Research published Monday in the Journal of Clinical Oncology might have men checking their hairlines.
The study says men who have a certain pattern of baldness at age 45 are 39 percent more likely to develop aggressive prostate cancer than men who have no baldness.
Now, before you worry about your thinning hair, The Wall Street Journal says, "The hair-loss pattern associated with a higher risk was frontal baldness plus moderate baldness on the vertex, or crown of the head."
And that's it. As for baldness in general, Time reports, "No type of baldness was linked to a higher rate of overall cancer, and male-pattern baldness was not linked to non-aggressive prostate cancer."
The new finding came from the Prostate, Lung, Colorectal and Ovarian Cancer Screening Trial. Researchers asked 39,000 men participating in the study to identify if they had experienced hair loss at 45, and if so, which pattern.
Researchers kept up with the participants, who had an average age of 70 years old at the time of the study. A few years later, about 1,100 of those men had prostate cancer – 600 of those were classified as "aggressive."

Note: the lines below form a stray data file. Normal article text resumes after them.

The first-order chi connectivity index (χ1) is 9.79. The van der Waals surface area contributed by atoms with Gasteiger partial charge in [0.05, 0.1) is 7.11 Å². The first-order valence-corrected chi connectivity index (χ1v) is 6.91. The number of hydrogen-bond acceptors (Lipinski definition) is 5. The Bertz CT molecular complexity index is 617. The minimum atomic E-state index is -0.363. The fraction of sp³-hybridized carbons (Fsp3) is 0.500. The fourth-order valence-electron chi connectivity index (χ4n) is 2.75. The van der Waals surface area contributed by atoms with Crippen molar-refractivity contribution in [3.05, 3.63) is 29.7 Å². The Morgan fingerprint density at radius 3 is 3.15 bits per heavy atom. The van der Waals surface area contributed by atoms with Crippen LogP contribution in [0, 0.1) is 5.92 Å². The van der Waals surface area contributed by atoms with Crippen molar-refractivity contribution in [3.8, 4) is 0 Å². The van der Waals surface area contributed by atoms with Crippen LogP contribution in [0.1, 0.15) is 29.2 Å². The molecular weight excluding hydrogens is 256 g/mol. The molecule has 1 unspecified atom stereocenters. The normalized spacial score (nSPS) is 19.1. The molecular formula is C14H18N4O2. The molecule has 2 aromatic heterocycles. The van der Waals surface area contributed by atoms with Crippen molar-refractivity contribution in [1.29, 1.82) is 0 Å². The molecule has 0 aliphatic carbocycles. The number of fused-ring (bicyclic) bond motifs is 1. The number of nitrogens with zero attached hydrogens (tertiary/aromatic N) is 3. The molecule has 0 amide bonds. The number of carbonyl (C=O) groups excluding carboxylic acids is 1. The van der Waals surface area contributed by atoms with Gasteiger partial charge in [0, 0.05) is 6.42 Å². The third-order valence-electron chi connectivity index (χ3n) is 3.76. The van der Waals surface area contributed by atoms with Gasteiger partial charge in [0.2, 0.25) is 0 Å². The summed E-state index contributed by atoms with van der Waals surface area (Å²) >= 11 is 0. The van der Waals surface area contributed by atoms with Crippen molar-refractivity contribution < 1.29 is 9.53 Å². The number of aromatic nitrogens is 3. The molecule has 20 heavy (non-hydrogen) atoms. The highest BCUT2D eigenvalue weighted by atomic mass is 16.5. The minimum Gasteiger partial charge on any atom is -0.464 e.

The only significant link as it related to baldness was with those men who reported having frontal plus moderate vertex balding.
The co-author of the study told CBS, "It is conceivable that, in the future, male pattern baldness may play a small role in estimating risk of prostate cancer and may contribute to discussions between doctors and patients about prostate cancer screening."
But researchers are hesitant to make baldness patterns part of the screening process, saying the findings need further research.
USA Today points out some potential holes in the study, including that it relied on 70-year-old men to recall their baldness patterns at 45. Instead of worrying about your hair growth, the article suggests controlling what you can, like your waistline.
Ultimately, Bloomberg reports, this link might be due to male androgens, or sex hormones. "High levels of androgens can affect hair follicles, causing thinning and loss of hair. ... Androgens can also cause prostate cancer cells to grow."
Of course, we can't say anything for certain just yet. Only the correlation exists in this study. Oh, and maybe, don't freak out just yet, guys.
This story includes images from Getty Images and Welshsk / CC BY 3.0.